CREST LIDAR Network
Introduction to CREST LIDAR
Lidar is an acronym for LIght Detection And Ranging, a technique similar in principle to Sonar and Radar to determine ranging, or the measurement of distance by time domain reflections. Lidar uses a (often pulsed) beam source while measuring the time and intensity of reflected energy. When there is no 'solid' target, there is still a small portion of the beam that is reflected by atmospheric constituents along the line of sight (backscatter.) This measurement technique can infer several characteristics of the target or also of the intervening atmosphere.
The processed return signal or echo can be used to develop 2 and 3 dimensional plots, and has numerous applied uses:
- Backscatter Lidar (e.g our lidar data of aerosol vertical concentration versus time in the earth's atmosphere.)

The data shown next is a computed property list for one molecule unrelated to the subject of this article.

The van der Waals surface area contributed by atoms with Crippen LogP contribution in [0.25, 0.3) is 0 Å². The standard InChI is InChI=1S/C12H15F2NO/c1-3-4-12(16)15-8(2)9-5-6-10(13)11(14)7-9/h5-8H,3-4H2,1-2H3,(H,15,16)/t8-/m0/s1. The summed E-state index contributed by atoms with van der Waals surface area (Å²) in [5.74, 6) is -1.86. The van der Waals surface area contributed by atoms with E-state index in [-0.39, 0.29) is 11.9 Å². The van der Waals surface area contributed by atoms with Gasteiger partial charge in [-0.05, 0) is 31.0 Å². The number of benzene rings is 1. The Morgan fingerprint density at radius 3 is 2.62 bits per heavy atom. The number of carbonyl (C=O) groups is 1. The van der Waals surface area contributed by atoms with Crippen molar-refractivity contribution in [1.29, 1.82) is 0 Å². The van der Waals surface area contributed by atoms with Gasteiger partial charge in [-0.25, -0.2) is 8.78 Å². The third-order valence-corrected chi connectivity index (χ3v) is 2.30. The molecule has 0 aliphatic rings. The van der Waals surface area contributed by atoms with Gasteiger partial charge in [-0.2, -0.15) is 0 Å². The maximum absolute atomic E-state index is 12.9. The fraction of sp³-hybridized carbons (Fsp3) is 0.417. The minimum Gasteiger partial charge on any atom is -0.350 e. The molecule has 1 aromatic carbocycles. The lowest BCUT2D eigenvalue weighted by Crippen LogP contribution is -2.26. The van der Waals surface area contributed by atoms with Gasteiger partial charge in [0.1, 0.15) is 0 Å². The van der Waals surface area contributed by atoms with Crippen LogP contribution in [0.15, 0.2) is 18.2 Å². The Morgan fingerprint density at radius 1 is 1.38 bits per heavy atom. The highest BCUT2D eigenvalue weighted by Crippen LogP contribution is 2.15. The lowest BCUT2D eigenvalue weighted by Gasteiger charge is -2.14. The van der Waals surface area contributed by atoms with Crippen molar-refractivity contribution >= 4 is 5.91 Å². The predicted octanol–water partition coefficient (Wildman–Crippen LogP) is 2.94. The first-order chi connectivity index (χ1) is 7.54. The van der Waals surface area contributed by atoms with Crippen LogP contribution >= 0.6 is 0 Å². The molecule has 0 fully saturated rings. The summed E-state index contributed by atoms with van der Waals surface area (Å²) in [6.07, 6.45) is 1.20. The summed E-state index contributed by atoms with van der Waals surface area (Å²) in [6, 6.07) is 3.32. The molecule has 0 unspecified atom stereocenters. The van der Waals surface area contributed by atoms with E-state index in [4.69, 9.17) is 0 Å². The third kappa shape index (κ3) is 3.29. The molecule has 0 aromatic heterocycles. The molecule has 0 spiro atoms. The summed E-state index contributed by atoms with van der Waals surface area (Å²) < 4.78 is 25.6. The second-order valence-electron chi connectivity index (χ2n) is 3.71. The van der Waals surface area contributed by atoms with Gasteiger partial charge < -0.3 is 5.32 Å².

- Raman Lidar (Light scattering by molecules where the wavelength is changed by the scattering. The change in wavelength depends on the temperature of the air and the type of molecule from which the scattering takes place. This can be used, for example, to determine the water vapor concentration in the upper atmosphere.)
- Cirrus Cloud Lidar (e.g. The depolarization ratio of backscattered light is being used to study the structure and dynamics of cirrus clouds.)
- DIAL Lidar (DIfferential Absorbtion Lidar using two wavelengths to determine atmospheric component concentrations by subtraction, e.g ozone.)
- Doppler Lidar (e.g. Velocity measurement and display of area turbulent winds.)
- Ranging Lidar (Similar to Radar, e.g. vertical mapping of the the New York City World Trade Center Twin Towers 9/11 site.)
For More Information, please check the CCNY Lidar Website.